As actors, we are often told to “act faster” or to “act on the line, rather than in between the lines.” “Louder, faster, funnier” is a phrase that has infiltrated many rehearsal spaces, and it is one that has not always gained the desired effect from the user of said phrase. Annie Baker’s The Flick teaches us quite the opposite when it comes to play-acting, subtlety, and nuance.
When I first read the script, preparing to direct The Flick, the words immediately came to life off the page as a result of Ms. Baker’s knack for honest dialogue and attentive care for stage directions. After a week of table work and an initial read-through, I knew this particular show would be a treat for myself and the cast of Playhouse on the Square’s production of The Flick. While we explored the depths of Ms. Baker’s work, I not only grew as a director; I gained an invaluable lesson in the art of pauses and silences in theatre.
For those who may not have read or seen The Flick, the play opens with a scene in which two movie theater employees sweep and clean the run-down theater using very little dialogue. This first scene can be a true test of an audience member’s patience, and it was not uncommon to lose an audience member or two who simply could not handle the silence and monotony of these two common men doing very little. Annie Baker challenges the audience from the first scene; an audience that nowadays is seeped in social media and has a waning attention span.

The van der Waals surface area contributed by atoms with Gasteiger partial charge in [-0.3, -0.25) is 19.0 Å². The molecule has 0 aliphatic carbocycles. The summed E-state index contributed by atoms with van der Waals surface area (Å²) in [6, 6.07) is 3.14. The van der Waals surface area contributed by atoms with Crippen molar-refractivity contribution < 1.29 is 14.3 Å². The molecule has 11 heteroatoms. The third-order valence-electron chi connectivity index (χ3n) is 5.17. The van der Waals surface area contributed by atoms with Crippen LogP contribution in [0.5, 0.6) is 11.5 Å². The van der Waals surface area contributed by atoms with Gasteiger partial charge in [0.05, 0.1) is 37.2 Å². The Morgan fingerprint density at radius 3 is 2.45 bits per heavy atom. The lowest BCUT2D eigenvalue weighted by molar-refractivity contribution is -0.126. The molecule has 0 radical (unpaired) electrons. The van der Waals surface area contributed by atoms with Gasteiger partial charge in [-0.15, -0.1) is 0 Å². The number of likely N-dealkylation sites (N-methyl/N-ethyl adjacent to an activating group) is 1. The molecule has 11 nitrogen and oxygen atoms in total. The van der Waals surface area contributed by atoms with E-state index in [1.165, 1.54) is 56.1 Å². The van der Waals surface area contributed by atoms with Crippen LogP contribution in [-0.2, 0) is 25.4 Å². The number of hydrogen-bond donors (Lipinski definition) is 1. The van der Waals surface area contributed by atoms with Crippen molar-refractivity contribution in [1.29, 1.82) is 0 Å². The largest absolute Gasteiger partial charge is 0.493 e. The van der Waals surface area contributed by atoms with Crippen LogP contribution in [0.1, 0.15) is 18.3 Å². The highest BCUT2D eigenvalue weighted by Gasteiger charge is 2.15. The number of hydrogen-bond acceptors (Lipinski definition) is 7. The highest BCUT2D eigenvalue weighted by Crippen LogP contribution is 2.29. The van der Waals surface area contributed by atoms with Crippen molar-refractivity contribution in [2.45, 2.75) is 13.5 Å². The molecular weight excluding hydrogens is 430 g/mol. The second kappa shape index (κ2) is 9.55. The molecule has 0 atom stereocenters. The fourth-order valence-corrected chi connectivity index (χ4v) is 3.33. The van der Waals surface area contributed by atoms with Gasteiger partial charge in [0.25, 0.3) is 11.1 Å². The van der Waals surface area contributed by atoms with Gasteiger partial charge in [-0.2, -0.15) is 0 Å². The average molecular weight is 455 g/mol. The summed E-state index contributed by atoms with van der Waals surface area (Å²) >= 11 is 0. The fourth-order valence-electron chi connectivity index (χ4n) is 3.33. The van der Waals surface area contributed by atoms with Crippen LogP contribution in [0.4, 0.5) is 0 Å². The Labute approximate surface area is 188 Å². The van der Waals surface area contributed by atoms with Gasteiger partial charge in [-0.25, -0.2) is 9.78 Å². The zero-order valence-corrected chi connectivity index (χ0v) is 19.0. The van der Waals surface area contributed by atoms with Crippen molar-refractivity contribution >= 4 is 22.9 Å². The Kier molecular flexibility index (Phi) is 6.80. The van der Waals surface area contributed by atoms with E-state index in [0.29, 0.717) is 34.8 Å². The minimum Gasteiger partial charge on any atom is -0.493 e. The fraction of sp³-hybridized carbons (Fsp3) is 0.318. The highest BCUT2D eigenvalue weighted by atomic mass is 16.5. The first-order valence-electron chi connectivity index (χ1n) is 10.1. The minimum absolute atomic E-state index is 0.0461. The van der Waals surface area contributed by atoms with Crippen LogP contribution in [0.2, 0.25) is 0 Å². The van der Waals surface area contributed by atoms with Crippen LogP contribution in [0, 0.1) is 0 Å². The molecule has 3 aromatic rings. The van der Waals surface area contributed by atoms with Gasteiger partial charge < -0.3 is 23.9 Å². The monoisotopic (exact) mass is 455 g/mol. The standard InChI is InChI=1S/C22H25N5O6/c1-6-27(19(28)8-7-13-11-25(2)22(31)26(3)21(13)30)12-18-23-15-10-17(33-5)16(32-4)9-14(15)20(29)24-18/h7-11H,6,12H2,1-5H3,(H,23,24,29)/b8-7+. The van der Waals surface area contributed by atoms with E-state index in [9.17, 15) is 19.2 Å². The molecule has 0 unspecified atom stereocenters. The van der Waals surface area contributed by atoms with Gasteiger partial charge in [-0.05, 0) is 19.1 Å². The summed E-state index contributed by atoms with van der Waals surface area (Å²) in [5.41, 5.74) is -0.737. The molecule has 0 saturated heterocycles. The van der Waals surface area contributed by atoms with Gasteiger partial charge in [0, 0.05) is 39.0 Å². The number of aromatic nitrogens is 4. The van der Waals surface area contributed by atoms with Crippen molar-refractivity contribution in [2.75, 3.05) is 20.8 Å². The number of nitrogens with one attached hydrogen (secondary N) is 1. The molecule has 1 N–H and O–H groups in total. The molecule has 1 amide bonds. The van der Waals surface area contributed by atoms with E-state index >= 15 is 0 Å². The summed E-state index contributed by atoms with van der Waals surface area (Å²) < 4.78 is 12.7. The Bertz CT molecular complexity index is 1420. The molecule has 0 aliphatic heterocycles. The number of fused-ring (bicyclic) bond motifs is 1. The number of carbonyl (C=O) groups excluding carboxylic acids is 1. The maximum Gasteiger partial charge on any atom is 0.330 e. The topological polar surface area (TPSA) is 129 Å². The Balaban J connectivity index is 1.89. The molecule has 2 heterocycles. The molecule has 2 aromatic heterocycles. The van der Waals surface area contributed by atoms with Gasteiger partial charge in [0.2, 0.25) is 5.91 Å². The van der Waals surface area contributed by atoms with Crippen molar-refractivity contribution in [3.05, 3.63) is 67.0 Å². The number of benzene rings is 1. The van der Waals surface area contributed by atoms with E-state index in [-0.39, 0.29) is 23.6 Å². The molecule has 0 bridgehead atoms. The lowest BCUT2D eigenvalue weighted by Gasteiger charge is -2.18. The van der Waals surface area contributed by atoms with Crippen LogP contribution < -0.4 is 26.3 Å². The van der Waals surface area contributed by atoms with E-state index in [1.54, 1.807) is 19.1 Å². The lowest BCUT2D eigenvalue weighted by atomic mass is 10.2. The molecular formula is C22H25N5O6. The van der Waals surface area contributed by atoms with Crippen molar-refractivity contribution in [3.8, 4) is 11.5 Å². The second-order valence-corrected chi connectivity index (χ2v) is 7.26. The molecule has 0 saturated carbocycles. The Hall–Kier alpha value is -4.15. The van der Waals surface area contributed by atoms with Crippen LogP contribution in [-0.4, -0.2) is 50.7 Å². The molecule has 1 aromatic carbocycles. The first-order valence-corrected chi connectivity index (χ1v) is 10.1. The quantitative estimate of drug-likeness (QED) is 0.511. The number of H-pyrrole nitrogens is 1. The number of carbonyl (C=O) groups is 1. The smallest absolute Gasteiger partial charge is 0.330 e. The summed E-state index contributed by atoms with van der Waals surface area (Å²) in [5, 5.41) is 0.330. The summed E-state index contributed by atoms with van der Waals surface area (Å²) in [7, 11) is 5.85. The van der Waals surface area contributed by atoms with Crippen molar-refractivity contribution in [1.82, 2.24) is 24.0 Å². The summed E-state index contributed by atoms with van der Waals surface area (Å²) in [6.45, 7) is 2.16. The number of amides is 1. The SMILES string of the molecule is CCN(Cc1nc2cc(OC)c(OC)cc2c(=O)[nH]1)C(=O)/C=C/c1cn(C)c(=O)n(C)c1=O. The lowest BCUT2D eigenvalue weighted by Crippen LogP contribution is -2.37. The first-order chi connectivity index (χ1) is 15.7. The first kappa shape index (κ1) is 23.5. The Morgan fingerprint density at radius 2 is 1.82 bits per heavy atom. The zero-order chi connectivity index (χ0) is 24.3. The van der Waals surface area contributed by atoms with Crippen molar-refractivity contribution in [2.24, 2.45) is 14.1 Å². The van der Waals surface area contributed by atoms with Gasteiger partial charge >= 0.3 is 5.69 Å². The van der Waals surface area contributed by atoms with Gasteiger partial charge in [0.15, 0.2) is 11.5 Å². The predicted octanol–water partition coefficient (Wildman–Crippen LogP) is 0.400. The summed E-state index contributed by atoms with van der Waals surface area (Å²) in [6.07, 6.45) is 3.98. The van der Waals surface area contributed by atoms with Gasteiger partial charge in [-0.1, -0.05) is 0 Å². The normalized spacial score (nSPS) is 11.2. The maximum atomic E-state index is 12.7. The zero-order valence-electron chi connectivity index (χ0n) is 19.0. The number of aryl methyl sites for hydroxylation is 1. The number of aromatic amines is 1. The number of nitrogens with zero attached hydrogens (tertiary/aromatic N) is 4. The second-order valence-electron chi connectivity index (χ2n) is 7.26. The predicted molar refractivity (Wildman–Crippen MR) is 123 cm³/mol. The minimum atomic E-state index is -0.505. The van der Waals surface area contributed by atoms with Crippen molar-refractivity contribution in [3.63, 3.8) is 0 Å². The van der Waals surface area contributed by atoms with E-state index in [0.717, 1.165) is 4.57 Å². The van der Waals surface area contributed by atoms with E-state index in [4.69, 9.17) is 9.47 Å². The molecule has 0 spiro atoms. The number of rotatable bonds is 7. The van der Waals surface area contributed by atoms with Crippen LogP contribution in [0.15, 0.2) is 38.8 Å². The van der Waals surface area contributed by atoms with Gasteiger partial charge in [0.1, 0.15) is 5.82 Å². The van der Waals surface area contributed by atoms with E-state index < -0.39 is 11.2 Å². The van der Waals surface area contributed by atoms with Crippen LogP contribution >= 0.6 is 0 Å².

But for so many Millennials, this Pulitzer Prize-winning play has become a favorite, primarily due to the fact that the show is about young people stuck in the doldrums with no clear sign of where to go or what to do with their lives — a theme to which many twenty-somethings can relate. However, The Flick is more than that. It speaks to universal truths about unlikely friendship, loyalty, ambition, fear of rejection, casual racism, lost dreams, and so much more. These themes manifest themselves through workplace conversations, but they are also hidden between lines of dialogue, within the silences and pauses Baker has masterfully crafted into the show.
During rehearsals we took note of Ms. Baker’s specifics regarding a pause, quick pause, silence, or long silence. Differentiating between the various breaks in dialogue, the cast and I were tasked with uncovering the true meaning behind these lulls in speech and getting to the root of why the time taken was so necessary and precious. Allowing the actors to take their time, a beautiful freedom developed in their onstage behavior that made Ms. Baker’s choice words resonate and land harder and deeper than they would have if the cast simply “acted faster.”
This play is a slow simmer that comes to a boil, and the success of the show hinges on honoring Ms. Baker’s words and timing. Ms. Baker’s The Flick has received almost unanimous praise from critics and theatre buffs, but there is a learning curve with audiences that have a certain expectation of how theatrical dialogue and pacing should flow. Like all great theatre, The Flick challenges traditional form and, hopefully, lays the groundwork for a new wave of American playwrights to do the same.